CORONADO, Calif. (NNS) -- The Navy disestablished the "World Famous Screwbirds" of Sea Control Squadron (VS) 33, one of now five remaining S-3 Viking Squadrons, during a ceremony June 15.
"The squadrons are going away because the [S-3 Viking] aircraft is going away," said Lt. Michael F. Parker, pilot for VS-33. "The aircraft was developed back in the '60s, and the technology is approaching the end of its life cycle."
The Viking's various anti-submarine warfare capabilities are being replaced by the F/A-18 Super Hornet and MH-60 Seahawk, which are capable of aerial refueling, dropping sonar buoys and generating surface contact pictures using radar.
"The capabilities of the Sailors here will carry on to other platforms," said Lt. Cmdr. Jon R. Labruzzo, executive officer of VS-33. "All good things come to an end, and now it's time for more good things to come about."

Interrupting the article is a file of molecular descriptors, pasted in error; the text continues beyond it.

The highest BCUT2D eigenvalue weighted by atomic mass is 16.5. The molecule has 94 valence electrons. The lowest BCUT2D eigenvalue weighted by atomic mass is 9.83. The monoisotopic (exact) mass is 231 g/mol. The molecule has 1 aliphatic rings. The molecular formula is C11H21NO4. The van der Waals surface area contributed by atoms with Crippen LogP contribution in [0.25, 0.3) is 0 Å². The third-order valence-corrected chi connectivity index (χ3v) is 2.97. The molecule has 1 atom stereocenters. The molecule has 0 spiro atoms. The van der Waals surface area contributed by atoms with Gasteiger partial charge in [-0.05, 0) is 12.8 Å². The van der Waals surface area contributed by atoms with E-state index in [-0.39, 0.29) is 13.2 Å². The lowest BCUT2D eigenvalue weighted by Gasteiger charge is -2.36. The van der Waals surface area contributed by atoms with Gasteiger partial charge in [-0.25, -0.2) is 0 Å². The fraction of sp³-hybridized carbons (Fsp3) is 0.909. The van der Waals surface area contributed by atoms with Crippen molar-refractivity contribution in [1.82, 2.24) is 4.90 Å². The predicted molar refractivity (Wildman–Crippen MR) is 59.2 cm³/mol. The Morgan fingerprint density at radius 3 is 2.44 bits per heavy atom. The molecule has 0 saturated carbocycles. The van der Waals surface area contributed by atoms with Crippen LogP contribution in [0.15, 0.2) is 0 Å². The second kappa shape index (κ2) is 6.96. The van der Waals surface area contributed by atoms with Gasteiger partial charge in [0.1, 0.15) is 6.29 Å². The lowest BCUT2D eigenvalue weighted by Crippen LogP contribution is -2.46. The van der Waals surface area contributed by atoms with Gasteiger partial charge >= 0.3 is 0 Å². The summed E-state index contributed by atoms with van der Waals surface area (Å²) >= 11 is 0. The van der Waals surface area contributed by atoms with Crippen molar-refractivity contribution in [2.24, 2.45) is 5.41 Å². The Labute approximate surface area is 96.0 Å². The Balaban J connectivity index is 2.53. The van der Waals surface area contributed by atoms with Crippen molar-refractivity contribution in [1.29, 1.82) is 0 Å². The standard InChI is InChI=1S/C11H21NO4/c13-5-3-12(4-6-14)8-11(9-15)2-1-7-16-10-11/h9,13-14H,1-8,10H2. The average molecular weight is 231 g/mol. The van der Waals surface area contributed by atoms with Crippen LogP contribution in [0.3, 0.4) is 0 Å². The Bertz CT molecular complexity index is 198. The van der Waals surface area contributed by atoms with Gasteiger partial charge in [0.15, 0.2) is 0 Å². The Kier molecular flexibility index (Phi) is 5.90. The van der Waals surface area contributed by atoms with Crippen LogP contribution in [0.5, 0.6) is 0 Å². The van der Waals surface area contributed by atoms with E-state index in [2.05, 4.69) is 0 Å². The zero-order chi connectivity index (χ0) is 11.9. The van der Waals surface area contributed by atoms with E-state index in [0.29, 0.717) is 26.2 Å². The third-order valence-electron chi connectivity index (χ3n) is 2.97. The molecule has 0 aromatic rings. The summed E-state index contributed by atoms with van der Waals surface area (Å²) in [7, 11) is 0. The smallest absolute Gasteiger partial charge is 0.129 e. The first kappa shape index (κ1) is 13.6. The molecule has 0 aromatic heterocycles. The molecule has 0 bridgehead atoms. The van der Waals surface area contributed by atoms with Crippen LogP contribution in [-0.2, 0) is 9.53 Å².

VS-33 was commissioned April 1, 1960, as Air Anti-Submarine Squadron (VS) 33 in San Diego. They were the first fixed-wing anti-submarine squadron to be commissioned under the Navy's carrier group concept.
They originally flew the Grumman S-2 Tracker. VS-33 introduced the S-3A Viking in 1975, and in 1991, they transitioned to the S-3B Viking.
"This ceremony is a historical event celebrating a great command; I'm very disappointed to see it go," said Aviation Ordnanceman 1st Class (AW) Omar S. Evans, maintenance control coordinator and most recent "World Famous Screwbird" Sailor of the year. "The aircraft are aging, but we had great mechanics and great leadership."
Vice Adm. James M. Zortman attended the ceremony and was a guest speaker.
"VS-33's aircraft and Sailors will disperse to other aviation communities, taking with them their many capabilities," said Zortman. "The spirit of VS-33 will live on in the rest of naval aviation."
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